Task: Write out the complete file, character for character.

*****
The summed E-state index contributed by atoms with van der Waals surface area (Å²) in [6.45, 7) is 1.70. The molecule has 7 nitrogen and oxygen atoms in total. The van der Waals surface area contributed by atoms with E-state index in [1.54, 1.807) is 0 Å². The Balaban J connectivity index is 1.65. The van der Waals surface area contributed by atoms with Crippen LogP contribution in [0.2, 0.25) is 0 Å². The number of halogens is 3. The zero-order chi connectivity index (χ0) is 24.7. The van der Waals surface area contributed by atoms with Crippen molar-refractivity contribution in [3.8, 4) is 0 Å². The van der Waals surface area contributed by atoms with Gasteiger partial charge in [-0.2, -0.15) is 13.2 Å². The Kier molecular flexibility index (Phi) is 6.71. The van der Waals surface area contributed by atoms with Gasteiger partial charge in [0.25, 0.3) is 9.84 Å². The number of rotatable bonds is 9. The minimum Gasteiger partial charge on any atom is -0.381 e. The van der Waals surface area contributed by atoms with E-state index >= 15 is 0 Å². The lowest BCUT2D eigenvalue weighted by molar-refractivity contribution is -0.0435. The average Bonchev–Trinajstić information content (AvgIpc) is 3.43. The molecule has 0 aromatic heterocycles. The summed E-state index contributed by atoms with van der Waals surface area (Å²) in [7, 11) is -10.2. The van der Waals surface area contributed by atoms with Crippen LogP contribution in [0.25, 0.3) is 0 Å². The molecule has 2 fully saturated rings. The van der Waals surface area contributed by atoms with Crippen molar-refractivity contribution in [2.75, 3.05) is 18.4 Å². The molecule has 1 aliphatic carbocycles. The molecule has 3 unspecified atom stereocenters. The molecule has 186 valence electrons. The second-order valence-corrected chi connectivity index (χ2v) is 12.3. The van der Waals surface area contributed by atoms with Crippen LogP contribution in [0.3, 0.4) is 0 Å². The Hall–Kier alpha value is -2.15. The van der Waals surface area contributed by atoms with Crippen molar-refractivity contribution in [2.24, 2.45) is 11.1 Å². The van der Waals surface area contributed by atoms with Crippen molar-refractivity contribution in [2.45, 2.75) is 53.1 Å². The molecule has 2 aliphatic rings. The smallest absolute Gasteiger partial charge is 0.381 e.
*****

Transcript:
The summed E-state index contributed by atoms with van der Waals surface area (Å²) in [6.45, 7) is 1.70. The molecule has 7 nitrogen and oxygen atoms in total. The van der Waals surface area contributed by atoms with E-state index in [1.54, 1.807) is 0 Å². The Balaban J connectivity index is 1.65. The van der Waals surface area contributed by atoms with Crippen LogP contribution in [0.2, 0.25) is 0 Å². The number of halogens is 3. The zero-order chi connectivity index (χ0) is 24.7. The van der Waals surface area contributed by atoms with Crippen molar-refractivity contribution in [3.8, 4) is 0 Å². The van der Waals surface area contributed by atoms with Gasteiger partial charge in [-0.2, -0.15) is 13.2 Å². The Kier molecular flexibility index (Phi) is 6.71. The van der Waals surface area contributed by atoms with Gasteiger partial charge in [0.25, 0.3) is 9.84 Å². The number of rotatable bonds is 9. The minimum Gasteiger partial charge on any atom is -0.381 e. The van der Waals surface area contributed by atoms with E-state index >= 15 is 0 Å². The lowest BCUT2D eigenvalue weighted by molar-refractivity contribution is -0.0435. The average Bonchev–Trinajstić information content (AvgIpc) is 3.43. The molecule has 0 aromatic heterocycles. The summed E-state index contributed by atoms with van der Waals surface area (Å²) in [7, 11) is -10.2. The van der Waals surface area contributed by atoms with Crippen LogP contribution in [0.25, 0.3) is 0 Å². The molecule has 2 fully saturated rings. The van der Waals surface area contributed by atoms with Crippen molar-refractivity contribution in [2.75, 3.05) is 18.4 Å². The molecule has 1 aliphatic carbocycles. The molecule has 3 unspecified atom stereocenters. The molecule has 186 valence electrons. The second-order valence-corrected chi connectivity index (χ2v) is 12.3. The van der Waals surface area contributed by atoms with Crippen LogP contribution in [0.3, 0.4) is 0 Å². The Hall–Kier alpha value is -2.15. The van der Waals surface area contributed by atoms with Crippen molar-refractivity contribution in [2.24, 2.45) is 11.1 Å². The van der Waals surface area contributed by atoms with Crippen molar-refractivity contribution in [2.45, 2.75) is 53.1 Å². The molecule has 2 aliphatic rings. The smallest absolute Gasteiger partial charge is 0.381 e.